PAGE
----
Build the docker image locally

docker-compose create --build # this will build the hilary:latest image

NOTE: if the previous step fails due to network problems, try changing the DNS server to Google's: 8.8.8.8 or 8.8.4.4. In order to do this, either use your operating system's settings or do it via the command line interface by editing /etc/resolv.conf and making sure these two lines are on top:

nameserver 8.8.8.8
nameserver 8.8.4.4

Install dependencies

In order to install dependencies for the frontend and the backend, we need to run a one-off command for each:

docker-compose run oae-hilary "cd node_modules/oae-rest && npm install" # install dependencies for oae-rest
docker-compose run oae-hilary "cd 3akai-ux && npm install" # install dependencies for 3akai-ux
docker-compose run oae-hilary "npm install" # install dependencies for Hilary

Create the SSL Certificate

If we're looking to use HTTPS via nginx, first we need to create the SSL certificate. You can do do that by running:

openssl req -x509 -nodes -days 365 -newkey rsa:2048 -keyout 3akai-ux/nginx/nginx-selfsigned.key -out 3akai-ux/nginx/nginx-selfsigned.crt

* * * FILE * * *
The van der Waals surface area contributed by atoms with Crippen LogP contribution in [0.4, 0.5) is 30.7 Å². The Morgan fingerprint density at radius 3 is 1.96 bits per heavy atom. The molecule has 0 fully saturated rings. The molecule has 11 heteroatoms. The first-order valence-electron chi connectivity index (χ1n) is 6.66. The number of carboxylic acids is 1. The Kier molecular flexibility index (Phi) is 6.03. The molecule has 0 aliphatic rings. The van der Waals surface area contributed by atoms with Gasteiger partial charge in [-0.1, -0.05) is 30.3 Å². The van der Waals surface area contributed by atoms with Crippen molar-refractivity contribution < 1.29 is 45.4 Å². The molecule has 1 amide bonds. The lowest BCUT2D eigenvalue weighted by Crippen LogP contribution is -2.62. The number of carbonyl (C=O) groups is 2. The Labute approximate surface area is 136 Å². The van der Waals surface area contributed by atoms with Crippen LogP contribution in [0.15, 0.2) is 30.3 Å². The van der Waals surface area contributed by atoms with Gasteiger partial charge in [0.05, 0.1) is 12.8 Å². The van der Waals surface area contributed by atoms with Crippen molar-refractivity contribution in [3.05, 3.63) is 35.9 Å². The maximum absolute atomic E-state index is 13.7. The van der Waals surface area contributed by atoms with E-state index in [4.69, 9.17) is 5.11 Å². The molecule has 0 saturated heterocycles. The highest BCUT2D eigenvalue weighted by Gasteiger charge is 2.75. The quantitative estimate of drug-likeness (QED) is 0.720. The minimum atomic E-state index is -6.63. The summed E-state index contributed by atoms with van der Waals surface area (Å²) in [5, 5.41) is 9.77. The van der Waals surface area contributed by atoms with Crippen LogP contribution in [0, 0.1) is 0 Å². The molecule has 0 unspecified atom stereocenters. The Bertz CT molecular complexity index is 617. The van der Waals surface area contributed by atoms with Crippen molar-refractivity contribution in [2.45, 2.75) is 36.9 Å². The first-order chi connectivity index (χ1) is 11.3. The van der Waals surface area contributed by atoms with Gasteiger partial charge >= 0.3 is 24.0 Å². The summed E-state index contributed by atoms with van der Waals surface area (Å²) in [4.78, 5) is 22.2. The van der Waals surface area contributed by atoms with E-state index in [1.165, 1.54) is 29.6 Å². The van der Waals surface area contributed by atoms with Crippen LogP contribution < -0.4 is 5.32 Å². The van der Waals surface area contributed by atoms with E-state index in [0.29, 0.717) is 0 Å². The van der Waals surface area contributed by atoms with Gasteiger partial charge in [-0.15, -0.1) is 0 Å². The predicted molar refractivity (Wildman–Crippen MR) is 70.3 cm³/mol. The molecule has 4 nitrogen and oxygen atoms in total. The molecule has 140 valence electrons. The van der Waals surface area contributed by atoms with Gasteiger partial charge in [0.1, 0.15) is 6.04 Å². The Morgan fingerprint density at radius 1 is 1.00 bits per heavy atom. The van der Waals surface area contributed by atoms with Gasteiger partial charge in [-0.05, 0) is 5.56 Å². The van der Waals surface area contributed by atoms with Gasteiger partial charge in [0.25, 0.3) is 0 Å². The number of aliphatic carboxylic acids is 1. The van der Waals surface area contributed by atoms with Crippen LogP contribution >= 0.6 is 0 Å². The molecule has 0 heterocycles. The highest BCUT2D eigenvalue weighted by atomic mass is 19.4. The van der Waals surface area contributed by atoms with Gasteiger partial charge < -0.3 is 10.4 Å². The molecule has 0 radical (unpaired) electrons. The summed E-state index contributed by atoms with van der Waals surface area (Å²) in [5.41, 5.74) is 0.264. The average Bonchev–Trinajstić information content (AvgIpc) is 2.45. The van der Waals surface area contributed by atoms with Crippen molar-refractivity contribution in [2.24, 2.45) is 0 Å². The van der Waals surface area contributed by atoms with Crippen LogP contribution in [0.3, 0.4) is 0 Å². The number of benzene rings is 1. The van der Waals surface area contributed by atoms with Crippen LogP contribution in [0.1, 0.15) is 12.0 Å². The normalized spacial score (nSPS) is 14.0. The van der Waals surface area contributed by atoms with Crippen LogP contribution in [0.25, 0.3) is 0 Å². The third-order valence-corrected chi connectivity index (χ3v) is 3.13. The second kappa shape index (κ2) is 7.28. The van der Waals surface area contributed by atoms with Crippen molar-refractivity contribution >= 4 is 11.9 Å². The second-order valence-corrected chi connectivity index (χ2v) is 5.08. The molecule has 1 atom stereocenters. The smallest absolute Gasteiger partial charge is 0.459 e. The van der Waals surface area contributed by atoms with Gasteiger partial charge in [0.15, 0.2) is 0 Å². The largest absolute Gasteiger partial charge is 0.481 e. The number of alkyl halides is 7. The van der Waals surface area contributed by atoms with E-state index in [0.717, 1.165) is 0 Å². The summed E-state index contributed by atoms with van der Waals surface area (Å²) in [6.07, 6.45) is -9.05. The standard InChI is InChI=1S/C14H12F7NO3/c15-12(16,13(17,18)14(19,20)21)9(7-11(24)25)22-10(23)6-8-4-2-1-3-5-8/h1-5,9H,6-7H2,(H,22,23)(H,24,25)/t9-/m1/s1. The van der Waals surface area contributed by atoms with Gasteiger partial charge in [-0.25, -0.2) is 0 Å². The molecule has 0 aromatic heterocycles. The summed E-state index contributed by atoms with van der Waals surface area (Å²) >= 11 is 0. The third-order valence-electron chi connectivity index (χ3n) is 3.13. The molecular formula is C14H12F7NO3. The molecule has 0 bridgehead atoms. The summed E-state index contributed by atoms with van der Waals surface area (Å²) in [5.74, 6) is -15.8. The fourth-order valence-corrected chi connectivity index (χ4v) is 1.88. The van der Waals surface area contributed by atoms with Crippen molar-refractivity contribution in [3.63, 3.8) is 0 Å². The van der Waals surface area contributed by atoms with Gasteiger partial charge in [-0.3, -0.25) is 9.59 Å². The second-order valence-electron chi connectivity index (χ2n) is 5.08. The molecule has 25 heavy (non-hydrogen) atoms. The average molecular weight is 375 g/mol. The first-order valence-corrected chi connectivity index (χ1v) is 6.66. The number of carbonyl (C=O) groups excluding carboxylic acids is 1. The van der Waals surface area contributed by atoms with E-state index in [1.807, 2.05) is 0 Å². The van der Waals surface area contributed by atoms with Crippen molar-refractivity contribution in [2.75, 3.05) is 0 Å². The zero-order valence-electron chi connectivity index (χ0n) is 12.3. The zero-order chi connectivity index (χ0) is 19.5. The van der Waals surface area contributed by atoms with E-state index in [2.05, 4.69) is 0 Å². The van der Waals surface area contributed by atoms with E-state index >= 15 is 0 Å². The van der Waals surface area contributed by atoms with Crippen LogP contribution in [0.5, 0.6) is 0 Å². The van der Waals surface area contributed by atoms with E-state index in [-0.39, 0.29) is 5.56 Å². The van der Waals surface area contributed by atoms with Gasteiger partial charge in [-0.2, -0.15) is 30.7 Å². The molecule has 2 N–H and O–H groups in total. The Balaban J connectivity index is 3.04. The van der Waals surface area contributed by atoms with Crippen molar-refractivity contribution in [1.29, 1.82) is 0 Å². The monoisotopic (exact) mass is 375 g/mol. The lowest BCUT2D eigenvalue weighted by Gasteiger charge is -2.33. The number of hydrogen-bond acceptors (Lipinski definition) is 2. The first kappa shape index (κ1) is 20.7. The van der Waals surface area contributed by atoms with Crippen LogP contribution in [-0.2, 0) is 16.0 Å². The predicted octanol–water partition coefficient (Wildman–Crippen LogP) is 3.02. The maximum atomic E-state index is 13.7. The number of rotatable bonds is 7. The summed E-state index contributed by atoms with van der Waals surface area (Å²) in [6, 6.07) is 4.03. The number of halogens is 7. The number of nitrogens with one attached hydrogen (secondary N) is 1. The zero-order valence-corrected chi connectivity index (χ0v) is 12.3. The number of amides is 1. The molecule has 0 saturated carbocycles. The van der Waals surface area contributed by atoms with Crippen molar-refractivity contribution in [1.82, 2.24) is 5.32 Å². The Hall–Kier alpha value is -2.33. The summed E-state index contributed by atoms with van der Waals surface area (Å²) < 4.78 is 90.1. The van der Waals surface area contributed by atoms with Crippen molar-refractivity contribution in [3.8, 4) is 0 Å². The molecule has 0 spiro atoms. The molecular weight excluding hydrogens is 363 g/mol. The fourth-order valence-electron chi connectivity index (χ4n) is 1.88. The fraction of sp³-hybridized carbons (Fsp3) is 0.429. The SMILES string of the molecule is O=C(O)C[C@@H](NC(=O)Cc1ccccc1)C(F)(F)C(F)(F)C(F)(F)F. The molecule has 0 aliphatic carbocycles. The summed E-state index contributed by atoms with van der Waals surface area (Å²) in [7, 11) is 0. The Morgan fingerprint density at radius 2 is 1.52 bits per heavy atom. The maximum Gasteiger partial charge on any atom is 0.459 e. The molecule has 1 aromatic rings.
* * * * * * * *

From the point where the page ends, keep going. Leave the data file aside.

This will create two new files: 3akai-ux/nginx/nginx-selfsigned.key and 3akai-ux/nginx/nginx-selfsigned.crt.

Then, run the following command:

openssl dhparam -out 3akai-ux/nginx/dhparam.pem 2048

This may take a few minutes, but when it's done you will have the file nginx/dhparam.pem that you can use in your configuration.

--

Before moving on to the next step, make sure these three files exist otherwise there will be errors.

Run the containers

Run docker-compose up and all the containers will boot.

Extra docker utilities

The service names and description are in the docker-compose.yml file.

To start and stop all containers at once, run docker-compose up and docker-compose down respectively. Check docker-compose documentation for more information.

If you need to rebuild the hilary:latest docker image, try running docker build -f Dockerfile -t hilary:latest ..

If you need to tail the logs of a specific server for debugging, try running docker logs -f oae-hilary (for the oae-hilary service).

If you're having network problems, run docker network inspect bridge for check container network configuration or docker inspect oae-hilary to take a look at oae-hilary container details.

--

Setup

Set up external authentication strategies (optional)